AN ACTRESS GOES AGAINST DOMESTICITY
by Brad Balfour
Though she’s gotten lots of public attention in past months, actress Sienna Miller has received the spotlight more for her personal hassles with fiancé Jude Law rather than for her work. With the Christmas release of director Lasse Hallstrom’s Casanova she hopes to change that focus. In this fiction film inspired by the actually historical character from the late 1700s, the charmer and lover Casanova, Miller plays Francesca Bruni – a feminist heroine born long before her time.
Did you audition for this part?
I haven’t gotten to the stage where I get huge films offering me parts quite yet. I suppose an audition process is always a little bit nerve-wracking, but Lasse’s a very easy man to be around. It worked very well and then I had a screen test. It was just that audition process that follows a fairly standard pattern.
Lasse Hallstrom said that it was your language and the authority that got you the part.
Translation: Begging. [Laughs.] What was it about Francesca Bruni? As a young actress, you read so many scripts where you’re serving the purpose in a very male dominated cast. You’re either the love interest or the girl or just the romantic kind of aspect of the film. And here was this heroine who was intelligent, a feminist and sword fighting and cross-dressing. Just a fantastic modern character and that’s very rare for a young actress to read parts that are that meaty. I was thrilled.
Did you look forward to the sword fighting?
I was. I’m not the most coordinated person, so it took a bit of work. It was lovely learning something new.
With all of the headlines about your personal life, this year must have been tough for you, but in a way, it’s been a boost to your career.
I wouldn’t look at it like that, actually [laughs.] I don’t think it’s been a boost to my career. There was some press that saying I had been re-offered film roles after this, which was actually untrue. That was just the media gravitating towards slander. If that raised my profile, I’d rather have a smaller profile.
Wasn’t the Edie Sedgwick movie Factory Girl dead until all this?
You can’t believe what you read. No, I was offered that role and we were going to shoot toward the beginning of the year. It’s an independent and we couldn’t predict when we’d start shooting. I waited for four months at the beginning of the year and I said, “I really have to do something else. I’m going insane.” So, I went and did a play in London. And they said if the finance comes together we’re going to have to make it, and we don’t want to make it without you. I took the risk knowing that it wouldn’t be ready…
In the three months that the play would take…
Right. I knew that, but they kept saying, “We’re going to get it done, we’re going to get it done.” When I was available again, they gave me [the role] back.
Jennifer Aniston was asked what it was like to be at the center of a media frenzy.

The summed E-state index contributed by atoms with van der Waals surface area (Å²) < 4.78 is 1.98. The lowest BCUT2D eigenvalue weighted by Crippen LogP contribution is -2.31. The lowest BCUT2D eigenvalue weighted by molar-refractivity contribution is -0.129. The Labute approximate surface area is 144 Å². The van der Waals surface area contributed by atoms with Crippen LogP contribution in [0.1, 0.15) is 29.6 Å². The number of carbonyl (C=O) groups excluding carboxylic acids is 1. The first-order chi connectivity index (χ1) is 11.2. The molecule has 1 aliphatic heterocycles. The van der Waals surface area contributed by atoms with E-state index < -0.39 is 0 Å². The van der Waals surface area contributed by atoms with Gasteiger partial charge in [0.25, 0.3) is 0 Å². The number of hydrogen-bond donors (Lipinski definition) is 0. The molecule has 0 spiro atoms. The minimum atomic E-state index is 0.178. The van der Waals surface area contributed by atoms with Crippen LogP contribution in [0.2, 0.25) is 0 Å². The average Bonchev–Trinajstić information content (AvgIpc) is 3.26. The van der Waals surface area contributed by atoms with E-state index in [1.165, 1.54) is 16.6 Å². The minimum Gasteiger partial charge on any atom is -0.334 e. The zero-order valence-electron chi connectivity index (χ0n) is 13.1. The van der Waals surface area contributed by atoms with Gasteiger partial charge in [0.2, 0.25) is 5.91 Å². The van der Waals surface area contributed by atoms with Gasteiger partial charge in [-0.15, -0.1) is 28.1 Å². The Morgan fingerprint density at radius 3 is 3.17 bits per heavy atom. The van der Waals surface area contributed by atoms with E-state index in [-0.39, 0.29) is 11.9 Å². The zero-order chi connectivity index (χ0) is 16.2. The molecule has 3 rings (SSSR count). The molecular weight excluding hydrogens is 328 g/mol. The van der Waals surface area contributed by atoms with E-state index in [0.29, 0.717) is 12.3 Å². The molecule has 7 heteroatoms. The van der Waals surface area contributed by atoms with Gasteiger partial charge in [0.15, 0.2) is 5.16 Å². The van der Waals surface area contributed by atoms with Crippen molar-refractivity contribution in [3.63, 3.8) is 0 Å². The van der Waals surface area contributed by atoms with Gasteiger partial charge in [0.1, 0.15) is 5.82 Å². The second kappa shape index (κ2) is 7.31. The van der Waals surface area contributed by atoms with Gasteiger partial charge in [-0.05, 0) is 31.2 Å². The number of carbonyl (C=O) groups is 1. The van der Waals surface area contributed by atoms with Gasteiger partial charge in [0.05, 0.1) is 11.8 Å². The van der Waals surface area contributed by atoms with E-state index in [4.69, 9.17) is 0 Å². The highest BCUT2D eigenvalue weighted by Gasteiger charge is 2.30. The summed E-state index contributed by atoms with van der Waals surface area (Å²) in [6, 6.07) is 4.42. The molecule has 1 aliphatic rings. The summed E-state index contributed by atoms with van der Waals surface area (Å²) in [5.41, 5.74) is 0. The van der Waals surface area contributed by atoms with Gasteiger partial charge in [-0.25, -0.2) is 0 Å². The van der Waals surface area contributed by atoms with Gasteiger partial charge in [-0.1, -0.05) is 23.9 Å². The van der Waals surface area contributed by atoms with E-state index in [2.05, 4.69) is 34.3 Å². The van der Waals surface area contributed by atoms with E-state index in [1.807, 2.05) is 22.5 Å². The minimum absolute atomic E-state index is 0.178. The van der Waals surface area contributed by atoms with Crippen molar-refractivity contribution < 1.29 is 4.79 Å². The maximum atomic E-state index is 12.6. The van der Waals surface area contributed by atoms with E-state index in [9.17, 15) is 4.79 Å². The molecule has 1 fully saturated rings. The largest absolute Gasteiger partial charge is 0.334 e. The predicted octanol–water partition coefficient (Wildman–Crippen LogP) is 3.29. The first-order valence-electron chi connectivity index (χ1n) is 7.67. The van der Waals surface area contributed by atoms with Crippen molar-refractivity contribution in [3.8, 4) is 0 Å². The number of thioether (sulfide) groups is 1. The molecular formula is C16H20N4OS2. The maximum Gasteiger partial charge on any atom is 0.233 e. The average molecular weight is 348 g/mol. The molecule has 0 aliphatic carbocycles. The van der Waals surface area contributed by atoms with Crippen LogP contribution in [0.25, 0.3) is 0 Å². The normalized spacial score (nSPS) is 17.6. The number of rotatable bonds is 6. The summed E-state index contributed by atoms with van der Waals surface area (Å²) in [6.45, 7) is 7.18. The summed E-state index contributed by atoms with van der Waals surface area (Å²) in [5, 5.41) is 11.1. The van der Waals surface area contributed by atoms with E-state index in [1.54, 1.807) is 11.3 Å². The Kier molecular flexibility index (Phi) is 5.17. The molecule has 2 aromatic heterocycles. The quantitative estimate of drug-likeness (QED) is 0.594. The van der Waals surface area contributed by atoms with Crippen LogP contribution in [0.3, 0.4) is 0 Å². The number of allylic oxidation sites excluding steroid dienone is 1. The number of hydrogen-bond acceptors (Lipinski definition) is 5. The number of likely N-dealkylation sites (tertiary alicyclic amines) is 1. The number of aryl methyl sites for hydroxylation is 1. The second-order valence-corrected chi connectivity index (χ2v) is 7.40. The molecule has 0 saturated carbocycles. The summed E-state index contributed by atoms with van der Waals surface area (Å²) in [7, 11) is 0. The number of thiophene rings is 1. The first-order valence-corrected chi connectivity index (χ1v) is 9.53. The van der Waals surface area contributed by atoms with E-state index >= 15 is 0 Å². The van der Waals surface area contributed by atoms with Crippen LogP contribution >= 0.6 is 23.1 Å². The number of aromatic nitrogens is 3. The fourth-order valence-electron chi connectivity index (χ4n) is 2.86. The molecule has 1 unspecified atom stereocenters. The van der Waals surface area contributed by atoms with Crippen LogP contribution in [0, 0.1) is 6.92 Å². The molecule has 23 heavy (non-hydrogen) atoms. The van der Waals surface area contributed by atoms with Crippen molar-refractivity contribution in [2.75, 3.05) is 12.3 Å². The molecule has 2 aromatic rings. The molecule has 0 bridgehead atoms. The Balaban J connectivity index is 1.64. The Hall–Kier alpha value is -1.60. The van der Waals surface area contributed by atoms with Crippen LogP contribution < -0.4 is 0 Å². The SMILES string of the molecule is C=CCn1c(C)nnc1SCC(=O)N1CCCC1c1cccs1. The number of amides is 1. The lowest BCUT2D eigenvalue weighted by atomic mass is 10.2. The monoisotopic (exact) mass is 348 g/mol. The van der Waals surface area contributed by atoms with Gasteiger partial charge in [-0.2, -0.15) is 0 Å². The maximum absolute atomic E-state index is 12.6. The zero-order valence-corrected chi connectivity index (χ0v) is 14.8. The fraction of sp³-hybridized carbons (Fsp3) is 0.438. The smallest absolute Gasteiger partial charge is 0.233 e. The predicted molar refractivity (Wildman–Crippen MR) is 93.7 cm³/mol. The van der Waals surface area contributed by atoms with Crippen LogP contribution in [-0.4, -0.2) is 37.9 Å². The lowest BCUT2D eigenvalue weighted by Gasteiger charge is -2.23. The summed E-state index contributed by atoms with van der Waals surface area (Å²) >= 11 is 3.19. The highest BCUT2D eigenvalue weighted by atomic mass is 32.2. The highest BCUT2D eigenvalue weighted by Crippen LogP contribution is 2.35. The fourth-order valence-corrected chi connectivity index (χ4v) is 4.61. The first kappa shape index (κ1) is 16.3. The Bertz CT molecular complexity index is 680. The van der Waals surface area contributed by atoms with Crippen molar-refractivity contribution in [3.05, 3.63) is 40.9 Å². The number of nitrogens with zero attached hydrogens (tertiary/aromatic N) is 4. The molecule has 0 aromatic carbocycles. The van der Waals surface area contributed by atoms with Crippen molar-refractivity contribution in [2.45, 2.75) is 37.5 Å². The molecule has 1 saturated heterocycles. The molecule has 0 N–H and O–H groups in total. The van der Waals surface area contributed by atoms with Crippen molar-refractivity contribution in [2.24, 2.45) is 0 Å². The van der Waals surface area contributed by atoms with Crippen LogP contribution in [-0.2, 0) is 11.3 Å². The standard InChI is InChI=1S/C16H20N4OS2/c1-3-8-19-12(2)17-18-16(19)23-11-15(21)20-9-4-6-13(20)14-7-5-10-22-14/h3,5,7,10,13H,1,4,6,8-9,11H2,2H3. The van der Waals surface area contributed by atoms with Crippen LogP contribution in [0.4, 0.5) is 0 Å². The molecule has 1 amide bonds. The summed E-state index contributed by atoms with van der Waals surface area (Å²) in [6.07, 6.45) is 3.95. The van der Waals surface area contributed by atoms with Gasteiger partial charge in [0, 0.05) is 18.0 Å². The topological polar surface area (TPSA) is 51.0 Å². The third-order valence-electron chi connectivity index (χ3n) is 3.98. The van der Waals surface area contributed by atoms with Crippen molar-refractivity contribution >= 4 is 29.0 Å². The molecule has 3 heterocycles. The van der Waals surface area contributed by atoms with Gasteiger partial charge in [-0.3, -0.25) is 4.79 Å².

It’s like you can imagine, it’s really horrible. I’m a really normal girl; I don’t want bodyguards or security people. It’s such a relief to be here to talk about a film as opposed to my private life.
How did you get through the whole thing?
I was doing a fantastic Shakespeare play in the West End. I had three hours of fantastic escape every night.
Lasse said there was a lot of collaboration with the script and making of the film. As an actor were you called upon to contribute and what do you think you personally brought to it?
Stage lights [laughs.] It’s Lasse’s way of working. We got a rewrite of the script very, very close to shooting. As a result, scenes hadn’t been read out before shooting. We did line rewriting which I helped with — such as words that didn’t feel right in your mouth. Generally, the character work was left up to us. He’s a very trusting director and I don’t trust myself as an actor yet, so it was terrifying at times, but he said, “You’re on the right path. Keep doing what you’re doing.” We all very much relied on each other to create this sense of a really fun, vibrant time in Venice. My biggest journey was keeping depressed, I suppose, among all this comedy. That was the hardest thing for me.
Lasse said he wasn’t concerned with historical accuracy for Casanova. Did you do any kind of research in the period?
For your own sense, you have to understand the period you’re portraying. I had [Casanova’s] memoirs. So, I read bits of the Vanities. I read a book called A Venetian Love Story set around the same time. I read about the suffragettes and women feeling repressed in societies. I just tried to imagine how that would feel — the corset helped that.
Have you ever spent time around Venice before this?
No, I’ve never been there before this.
Did you get a tour around Venice?
SM: Yeah, we had been there for more than five months. I was living in a little apartment near the fish market. I saw everything you could see. I got to know locals and had my friends in the fish and market. It was a dream to get your boat to work as opposed to your car. It was ridiculous.
Did you have a boat assigned to you?
No, not a gondola. I had my own boat. I picked up Heath on the way. Although my call time was four hours earlier since I had a wig and corset.